It is important to start pressing the Canadian government to work on the 17 Sustainable Development Goals (SDGs), Elizabeth May told about 220 students at Dawson College March 5. “Canada has signed on to all the SDGs,” she said.
Dawson College is working to advance SDGs across Canada in partnership with eight other colleges. Elizabeth was at the College as a special guest in Anna-Liisa Aunio’s Environmental Seminar. Several other classes joined for the occasion.
Due in 10 years
The SDGs are due in 10 years. Elizabeth May believes it is possible to meet the goals, but it will take political will. “It will require unimaginable efforts by every government on earth,” she said. “We need to attain these goals and save our planet.”
“If we don’t reduce our greenhouse gas emissions, there is no second chance,” she said. “The concept of global average temperature doesn’t sound like a big deal. The difference on earth between now and 10,000 years ago, when ice was everywhere, was only five degrees!”
Elizabeth explained that if the average global temperature is allowed to increase by two degrees, it could trigger self-accelerating unstoppable climate change. “We have to aim for as far below two degrees as possible. 1.5 degrees should be the maximum. We are gambling right now.”
Climate change means that many species are threatened and habitats are becoming inhospitable, Elizabeth said. For example, some aquatic creatures are having trouble forming shells off Vancouver Island.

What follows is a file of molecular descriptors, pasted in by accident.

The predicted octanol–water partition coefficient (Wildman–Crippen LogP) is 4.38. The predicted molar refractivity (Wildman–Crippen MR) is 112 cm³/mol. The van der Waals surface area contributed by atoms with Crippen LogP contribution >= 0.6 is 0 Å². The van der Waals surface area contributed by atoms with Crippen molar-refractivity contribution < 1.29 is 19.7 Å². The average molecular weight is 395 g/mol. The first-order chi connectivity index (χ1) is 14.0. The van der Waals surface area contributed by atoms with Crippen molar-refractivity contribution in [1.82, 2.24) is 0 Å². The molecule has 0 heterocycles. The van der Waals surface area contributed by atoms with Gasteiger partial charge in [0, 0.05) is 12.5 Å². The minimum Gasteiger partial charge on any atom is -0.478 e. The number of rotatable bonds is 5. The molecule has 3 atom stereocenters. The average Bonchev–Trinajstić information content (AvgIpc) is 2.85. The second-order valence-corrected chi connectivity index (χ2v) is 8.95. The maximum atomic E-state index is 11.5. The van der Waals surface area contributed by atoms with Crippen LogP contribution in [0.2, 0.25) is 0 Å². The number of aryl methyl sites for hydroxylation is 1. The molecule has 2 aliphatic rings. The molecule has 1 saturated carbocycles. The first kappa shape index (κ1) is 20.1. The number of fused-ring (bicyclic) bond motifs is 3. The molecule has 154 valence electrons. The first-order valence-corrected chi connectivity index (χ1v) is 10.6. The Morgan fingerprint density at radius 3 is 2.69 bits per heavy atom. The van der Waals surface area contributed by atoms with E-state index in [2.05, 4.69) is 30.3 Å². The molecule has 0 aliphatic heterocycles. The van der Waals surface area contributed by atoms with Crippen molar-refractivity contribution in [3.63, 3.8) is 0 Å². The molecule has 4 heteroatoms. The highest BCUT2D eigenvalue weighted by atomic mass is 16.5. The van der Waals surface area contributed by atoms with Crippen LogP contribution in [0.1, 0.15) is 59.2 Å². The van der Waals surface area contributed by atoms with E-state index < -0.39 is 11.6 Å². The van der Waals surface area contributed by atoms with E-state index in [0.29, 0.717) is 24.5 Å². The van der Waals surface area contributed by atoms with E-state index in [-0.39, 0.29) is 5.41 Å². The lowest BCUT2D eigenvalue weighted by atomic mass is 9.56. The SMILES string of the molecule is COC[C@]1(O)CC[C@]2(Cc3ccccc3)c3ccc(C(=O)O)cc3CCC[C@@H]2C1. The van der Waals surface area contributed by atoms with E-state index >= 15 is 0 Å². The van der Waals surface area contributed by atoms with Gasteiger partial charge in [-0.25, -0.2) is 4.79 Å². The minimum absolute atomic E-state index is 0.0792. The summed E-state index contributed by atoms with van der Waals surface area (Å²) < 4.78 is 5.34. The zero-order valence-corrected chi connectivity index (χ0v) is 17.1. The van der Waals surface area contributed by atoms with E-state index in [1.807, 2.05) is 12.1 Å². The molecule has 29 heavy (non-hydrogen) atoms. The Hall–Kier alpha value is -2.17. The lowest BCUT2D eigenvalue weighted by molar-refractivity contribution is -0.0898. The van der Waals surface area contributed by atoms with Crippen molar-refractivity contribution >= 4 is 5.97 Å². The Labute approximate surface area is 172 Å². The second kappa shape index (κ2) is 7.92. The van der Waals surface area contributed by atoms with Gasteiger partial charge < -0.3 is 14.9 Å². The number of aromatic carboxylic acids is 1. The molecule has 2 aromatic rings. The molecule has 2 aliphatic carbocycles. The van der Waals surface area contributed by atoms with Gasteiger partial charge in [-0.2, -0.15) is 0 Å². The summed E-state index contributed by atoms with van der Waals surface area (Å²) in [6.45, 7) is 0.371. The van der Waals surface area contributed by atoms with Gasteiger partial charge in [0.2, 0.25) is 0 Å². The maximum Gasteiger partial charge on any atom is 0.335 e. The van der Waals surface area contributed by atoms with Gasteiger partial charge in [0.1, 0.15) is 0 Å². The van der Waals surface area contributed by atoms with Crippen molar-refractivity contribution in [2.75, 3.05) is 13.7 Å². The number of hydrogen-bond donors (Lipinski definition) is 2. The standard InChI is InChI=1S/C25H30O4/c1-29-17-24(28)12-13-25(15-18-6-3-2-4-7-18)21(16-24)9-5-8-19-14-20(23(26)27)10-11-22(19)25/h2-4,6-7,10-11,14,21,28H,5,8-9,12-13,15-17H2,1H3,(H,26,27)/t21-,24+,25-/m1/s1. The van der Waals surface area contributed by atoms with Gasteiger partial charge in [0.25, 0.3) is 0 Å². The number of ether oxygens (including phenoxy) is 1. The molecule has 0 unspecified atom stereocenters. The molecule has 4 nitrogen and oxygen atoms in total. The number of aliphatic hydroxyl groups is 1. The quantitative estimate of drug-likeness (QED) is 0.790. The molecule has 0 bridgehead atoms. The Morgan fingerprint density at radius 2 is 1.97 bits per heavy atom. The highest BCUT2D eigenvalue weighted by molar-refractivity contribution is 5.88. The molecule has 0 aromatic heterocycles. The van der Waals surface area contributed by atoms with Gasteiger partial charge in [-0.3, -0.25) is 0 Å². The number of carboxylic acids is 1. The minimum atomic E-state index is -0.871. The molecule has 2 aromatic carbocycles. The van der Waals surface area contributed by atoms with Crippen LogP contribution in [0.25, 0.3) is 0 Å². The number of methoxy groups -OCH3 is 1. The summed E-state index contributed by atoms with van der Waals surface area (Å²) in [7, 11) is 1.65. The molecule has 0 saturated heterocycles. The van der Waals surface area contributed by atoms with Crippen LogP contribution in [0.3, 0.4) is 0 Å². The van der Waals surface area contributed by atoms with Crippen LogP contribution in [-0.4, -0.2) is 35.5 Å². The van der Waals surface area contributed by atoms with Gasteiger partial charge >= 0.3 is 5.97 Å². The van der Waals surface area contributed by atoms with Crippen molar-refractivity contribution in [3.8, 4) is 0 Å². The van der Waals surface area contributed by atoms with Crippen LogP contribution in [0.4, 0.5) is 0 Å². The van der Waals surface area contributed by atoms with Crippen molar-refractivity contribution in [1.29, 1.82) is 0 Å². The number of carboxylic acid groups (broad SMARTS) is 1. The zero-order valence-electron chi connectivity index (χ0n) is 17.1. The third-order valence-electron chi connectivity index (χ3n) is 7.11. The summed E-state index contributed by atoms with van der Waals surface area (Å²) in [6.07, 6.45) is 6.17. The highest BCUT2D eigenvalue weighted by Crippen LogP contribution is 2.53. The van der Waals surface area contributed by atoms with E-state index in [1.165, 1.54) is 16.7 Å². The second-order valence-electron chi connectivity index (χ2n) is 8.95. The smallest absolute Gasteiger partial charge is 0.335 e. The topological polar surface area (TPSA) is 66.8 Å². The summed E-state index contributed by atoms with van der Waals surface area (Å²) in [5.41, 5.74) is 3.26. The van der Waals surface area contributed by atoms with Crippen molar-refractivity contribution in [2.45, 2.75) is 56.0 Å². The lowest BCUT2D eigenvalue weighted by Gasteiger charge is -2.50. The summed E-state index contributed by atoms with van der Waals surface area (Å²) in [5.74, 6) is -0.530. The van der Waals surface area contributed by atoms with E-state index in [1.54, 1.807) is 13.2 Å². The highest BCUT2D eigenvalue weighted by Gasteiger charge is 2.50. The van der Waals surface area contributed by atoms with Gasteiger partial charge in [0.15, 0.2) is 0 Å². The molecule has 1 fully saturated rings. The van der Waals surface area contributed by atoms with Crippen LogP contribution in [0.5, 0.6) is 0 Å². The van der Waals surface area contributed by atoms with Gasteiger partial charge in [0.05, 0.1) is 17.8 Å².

Our house is on fire
“Greta Thunberg is right. Our house is on fire, and we are arguing about having people over for dinner,” Elizabeth said. “We have all the tools and technology we need to address this.”
However, there is a lack of knowledge and understanding about the climate crisis. Elizabeth shared her frustration with politicians and journalists who don’t understand basic climate science, and speak about a two per cent difference in temperature instead of two degrees when discussing climate change.
Canada is warming faster than other countries and is less committed to taking action, warned Elizabeth.
Getting rid of fossil fuels
She believes that Canada can benefit by getting rid of fossil fuels. The economy would benefit from cleaning up the oil sands, retrofitting buildings to be energy efficient and carbon negative, as well as building new green infrastructure.
“We are a nation of smart people. We don’t have any internal wars or struggles. We are in a good place to change the course of our environmental policies and help the rest of the world to do this,” she said.
“The problem is the people we elect to office. They would take action if they believe they have to act or we will not re-elect them,” she said. “Don’t let anyone tell you that you don’t have the power to make changes.”
Elizabeth encouraged students to write letters to Members of Parliament and use social media to push for climate action. “Be vegan, walk and cycle, but don’t do that at the expense of political action. Let them feel the impact of your political footprint. Be a sasquatch!”
Dawson can do it!
April 22 is Earth Day and this year is the 50th anniversary of Earth Day. “It is a good opportunity to get people to pay attention,” she said. “When you get thousands of people marching, people in Quebec City and Ottawa pay attention.”
Elizabeth recalled that Earth Day was about teach-in’s at the beginning. “See if you can make it work. If anyone can do it, Dawson College can do it!”
Dawson College is tracking our work on advancing the SDGs and Elizabeth May’s presentation helped build awareness for SDG Goal 13 on Climate Action. For more information about tracking your classes and activities in relation to the SDGs, contact the Sustainability Office: firstname.lastname@example.org or email@example.com